Congratulations on your purchase and a wonderful new way of life!
You've received some great advice and specifics on the topic of hay, but here are a few random thoughts that may be helpful:
- horses are herd creatures, so recommend getting more than one, especially if you're going to pasture them and leave them (apologize if you already said you were, I read all the comments about hay so may be losing a detail!)
- you need to build some sort of lean-to or shelter for them
- factor in a small monthly budget for feed in addition to the hay. You may not need it, but if your horse becomes ill, or you purchase an older horse, or start using them daily, they may need more nutrients for optimal health. If you don't end up buying feed, trust me, that money will be eaten up with something else horse-related
- when budgeting, remember you will have to pay for having your horse vetted before you buy them ($100-300, depending on your area), annual vaccinations and Coggins if you choose to have them ($100-300, depending; in many areas you must have Coggins by law to ride your horse off your property), farrier every 4-8 weeks (anywhere from $25-150+, depending on barefoot, shoes, your area, etc.), feed and supplements (highly variable), a vet budget (recommend a couple thousand set aside each year - if your horse gets seriously ill once, you can run through that amount easily), having the teeth floated every few years (opinions vary here, find a dentist you trust and go with what they say, but it's about $125-200, depending on your area), and tack and grooming supplies, as well as a few basics like a feed bucket. You must be able to transport your horse in case of medical emergency, natural disaster, or you just want to ride somewhere else, so you will need a trailer. Remember to factor in the cost of diesel, and shavings or outfitting such as hay nets and no slip footing if you intend to use them in the trailer.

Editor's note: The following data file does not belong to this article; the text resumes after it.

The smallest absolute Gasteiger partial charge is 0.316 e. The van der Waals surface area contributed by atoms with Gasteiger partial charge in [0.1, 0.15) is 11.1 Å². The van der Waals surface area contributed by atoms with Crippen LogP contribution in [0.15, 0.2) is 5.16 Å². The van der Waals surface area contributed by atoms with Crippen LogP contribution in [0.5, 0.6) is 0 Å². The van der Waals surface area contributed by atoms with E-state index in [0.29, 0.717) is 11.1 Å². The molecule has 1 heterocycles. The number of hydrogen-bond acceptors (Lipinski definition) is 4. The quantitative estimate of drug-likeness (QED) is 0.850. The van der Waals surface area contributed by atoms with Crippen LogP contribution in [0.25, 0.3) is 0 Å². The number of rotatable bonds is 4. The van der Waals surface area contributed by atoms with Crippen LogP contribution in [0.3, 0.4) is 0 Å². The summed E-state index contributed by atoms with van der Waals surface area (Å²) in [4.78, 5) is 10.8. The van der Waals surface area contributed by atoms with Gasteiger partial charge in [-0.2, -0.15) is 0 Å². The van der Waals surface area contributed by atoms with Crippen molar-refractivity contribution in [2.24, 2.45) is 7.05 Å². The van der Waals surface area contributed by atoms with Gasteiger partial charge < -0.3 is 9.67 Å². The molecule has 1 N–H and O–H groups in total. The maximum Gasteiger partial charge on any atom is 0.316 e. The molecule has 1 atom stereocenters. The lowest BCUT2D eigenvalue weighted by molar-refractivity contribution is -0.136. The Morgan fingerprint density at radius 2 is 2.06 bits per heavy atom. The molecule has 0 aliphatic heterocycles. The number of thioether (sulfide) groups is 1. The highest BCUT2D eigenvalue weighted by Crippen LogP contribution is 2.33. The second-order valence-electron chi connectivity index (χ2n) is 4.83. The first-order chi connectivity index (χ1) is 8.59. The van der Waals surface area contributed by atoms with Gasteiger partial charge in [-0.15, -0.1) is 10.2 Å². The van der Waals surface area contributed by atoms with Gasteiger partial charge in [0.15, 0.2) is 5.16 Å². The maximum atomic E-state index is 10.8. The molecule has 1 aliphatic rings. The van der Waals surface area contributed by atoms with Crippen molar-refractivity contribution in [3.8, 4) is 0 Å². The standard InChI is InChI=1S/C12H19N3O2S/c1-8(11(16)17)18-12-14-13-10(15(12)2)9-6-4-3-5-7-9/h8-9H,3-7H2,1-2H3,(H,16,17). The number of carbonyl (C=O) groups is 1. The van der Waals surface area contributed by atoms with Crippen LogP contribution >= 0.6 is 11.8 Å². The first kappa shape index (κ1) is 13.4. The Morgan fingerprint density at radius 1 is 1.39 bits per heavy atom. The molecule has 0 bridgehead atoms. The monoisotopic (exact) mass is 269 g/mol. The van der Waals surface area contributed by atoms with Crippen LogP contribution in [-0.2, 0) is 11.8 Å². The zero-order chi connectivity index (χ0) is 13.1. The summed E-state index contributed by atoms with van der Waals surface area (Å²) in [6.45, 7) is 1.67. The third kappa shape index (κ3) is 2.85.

- For land management costs, remember to factor in the cost of a good fence (DO NOT SKIMP ON FENCING!!!! Caps here because I maintain 25+ well cultivated acres, and even with high quality fencing, with the number of horses kept on the property fencing is a daily issue), as well as the cost of repairing said fence. I recommend putting in some sort of stock tank if you can, even though you have the creek, because it makes your land more versatile - you can keep the horses in different areas, you can use pastures for a variety of purposes if the way you use your land changes, and you can keep better track of how much your horse is actually drinking. The tanks here are on automated watering, but that is a little more expensive and we water a lot of animals.
- you will have to rotate pastures so they don't stress out, which depending on your area could mean every 6 months or every few years. Talk to local folks, but make sure you have space cleared to do so.
- in everything you build, think versatility. Just because the land is given to a hay operation now does not mean that is what you will use it for. I don't know where you are located, but to cite an example - if I came by an additional 40 acres down here that was good for growing hay, I'd turn it into cattle pasture. Other folks might start running horses, grow crops, or stop doing any of that and maintain the land for personal use. Just food for thought….
Bottom line is that everything you want to do is going to take more time, energy and money than you thought; you're probably going to underestimate the amount of time, energy, and money upkeep and maintenance will take; and you are about to embark on the adventure of a lifetime and will love nearly every second of it :)
Congratulations, and please keep us all updated!
Jan Shultis xenahorse.com
Know yourself. Know your horse. Ride with joy.